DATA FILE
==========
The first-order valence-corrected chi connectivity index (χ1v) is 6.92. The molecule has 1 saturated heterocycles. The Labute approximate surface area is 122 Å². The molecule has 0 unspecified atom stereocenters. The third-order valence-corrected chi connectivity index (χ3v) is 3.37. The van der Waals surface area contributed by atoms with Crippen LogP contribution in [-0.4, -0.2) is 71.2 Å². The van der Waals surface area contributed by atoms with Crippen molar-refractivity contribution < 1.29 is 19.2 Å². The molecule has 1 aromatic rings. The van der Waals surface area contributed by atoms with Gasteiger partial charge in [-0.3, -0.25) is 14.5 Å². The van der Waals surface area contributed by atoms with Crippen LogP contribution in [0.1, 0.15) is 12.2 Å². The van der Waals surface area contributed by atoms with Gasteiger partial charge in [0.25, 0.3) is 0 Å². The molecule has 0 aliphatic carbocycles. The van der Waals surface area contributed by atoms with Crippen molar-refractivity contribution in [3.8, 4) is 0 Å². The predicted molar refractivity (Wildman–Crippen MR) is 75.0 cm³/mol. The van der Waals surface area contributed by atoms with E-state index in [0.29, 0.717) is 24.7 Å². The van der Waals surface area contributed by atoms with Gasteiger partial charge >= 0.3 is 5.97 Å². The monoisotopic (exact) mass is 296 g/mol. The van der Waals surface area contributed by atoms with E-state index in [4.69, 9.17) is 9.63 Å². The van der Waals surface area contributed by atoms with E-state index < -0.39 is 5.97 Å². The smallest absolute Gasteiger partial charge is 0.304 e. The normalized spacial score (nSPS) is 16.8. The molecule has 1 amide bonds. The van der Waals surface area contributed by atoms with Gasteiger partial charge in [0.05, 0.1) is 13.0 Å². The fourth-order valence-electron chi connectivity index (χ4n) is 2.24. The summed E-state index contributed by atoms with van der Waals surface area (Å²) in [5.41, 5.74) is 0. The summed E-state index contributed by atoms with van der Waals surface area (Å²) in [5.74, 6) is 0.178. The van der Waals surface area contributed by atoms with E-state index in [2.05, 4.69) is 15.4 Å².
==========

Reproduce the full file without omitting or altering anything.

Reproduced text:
The first-order valence-corrected chi connectivity index (χ1v) is 6.92. The molecule has 1 saturated heterocycles. The Labute approximate surface area is 122 Å². The molecule has 0 unspecified atom stereocenters. The third-order valence-corrected chi connectivity index (χ3v) is 3.37. The van der Waals surface area contributed by atoms with Crippen LogP contribution in [-0.4, -0.2) is 71.2 Å². The van der Waals surface area contributed by atoms with Crippen molar-refractivity contribution < 1.29 is 19.2 Å². The molecule has 1 aromatic rings. The van der Waals surface area contributed by atoms with Gasteiger partial charge in [-0.3, -0.25) is 14.5 Å². The van der Waals surface area contributed by atoms with Crippen LogP contribution in [0.1, 0.15) is 12.2 Å². The van der Waals surface area contributed by atoms with Gasteiger partial charge in [0.25, 0.3) is 0 Å². The molecule has 0 aliphatic carbocycles. The van der Waals surface area contributed by atoms with Crippen molar-refractivity contribution in [3.8, 4) is 0 Å². The predicted molar refractivity (Wildman–Crippen MR) is 75.0 cm³/mol. The van der Waals surface area contributed by atoms with E-state index in [0.29, 0.717) is 24.7 Å². The van der Waals surface area contributed by atoms with Gasteiger partial charge >= 0.3 is 5.97 Å². The monoisotopic (exact) mass is 296 g/mol. The van der Waals surface area contributed by atoms with E-state index in [4.69, 9.17) is 9.63 Å². The van der Waals surface area contributed by atoms with E-state index < -0.39 is 5.97 Å². The smallest absolute Gasteiger partial charge is 0.304 e. The normalized spacial score (nSPS) is 16.8. The molecule has 1 amide bonds. The van der Waals surface area contributed by atoms with Gasteiger partial charge in [0.05, 0.1) is 13.0 Å². The fourth-order valence-electron chi connectivity index (χ4n) is 2.24. The summed E-state index contributed by atoms with van der Waals surface area (Å²) in [5.41, 5.74) is 0. The summed E-state index contributed by atoms with van der Waals surface area (Å²) in [5.74, 6) is 0.178. The van der Waals surface area contributed by atoms with E-state index in [2.05, 4.69) is 15.4 Å².